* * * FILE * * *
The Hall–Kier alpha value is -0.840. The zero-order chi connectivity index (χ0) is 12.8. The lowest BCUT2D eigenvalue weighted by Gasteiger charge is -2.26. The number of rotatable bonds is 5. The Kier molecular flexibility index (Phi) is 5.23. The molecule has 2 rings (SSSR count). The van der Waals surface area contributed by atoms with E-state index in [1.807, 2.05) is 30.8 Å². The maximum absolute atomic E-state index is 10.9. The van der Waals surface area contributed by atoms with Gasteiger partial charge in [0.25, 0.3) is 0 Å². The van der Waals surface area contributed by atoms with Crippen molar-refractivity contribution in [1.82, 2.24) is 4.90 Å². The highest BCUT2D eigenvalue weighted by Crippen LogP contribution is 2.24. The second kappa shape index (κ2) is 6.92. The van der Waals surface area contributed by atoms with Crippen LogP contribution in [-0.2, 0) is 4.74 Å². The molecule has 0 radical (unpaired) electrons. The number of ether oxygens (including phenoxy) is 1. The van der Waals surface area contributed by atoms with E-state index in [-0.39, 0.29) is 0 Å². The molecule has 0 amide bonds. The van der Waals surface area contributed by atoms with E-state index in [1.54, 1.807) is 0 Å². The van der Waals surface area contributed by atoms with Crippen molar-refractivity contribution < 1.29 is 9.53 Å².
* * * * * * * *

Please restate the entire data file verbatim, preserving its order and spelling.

The Hall–Kier alpha value is -0.840. The zero-order chi connectivity index (χ0) is 12.8. The lowest BCUT2D eigenvalue weighted by Gasteiger charge is -2.26. The number of rotatable bonds is 5. The Kier molecular flexibility index (Phi) is 5.23. The molecule has 2 rings (SSSR count). The van der Waals surface area contributed by atoms with E-state index in [1.807, 2.05) is 30.8 Å². The maximum absolute atomic E-state index is 10.9. The van der Waals surface area contributed by atoms with Gasteiger partial charge in [0.25, 0.3) is 0 Å². The van der Waals surface area contributed by atoms with Crippen molar-refractivity contribution in [1.82, 2.24) is 4.90 Å². The highest BCUT2D eigenvalue weighted by Crippen LogP contribution is 2.24. The second kappa shape index (κ2) is 6.92. The van der Waals surface area contributed by atoms with Crippen LogP contribution in [-0.2, 0) is 4.74 Å². The molecule has 0 radical (unpaired) electrons. The number of ether oxygens (including phenoxy) is 1. The van der Waals surface area contributed by atoms with E-state index in [-0.39, 0.29) is 0 Å². The molecule has 0 amide bonds. The van der Waals surface area contributed by atoms with E-state index in [1.54, 1.807) is 0 Å². The van der Waals surface area contributed by atoms with Crippen molar-refractivity contribution < 1.29 is 9.53 Å².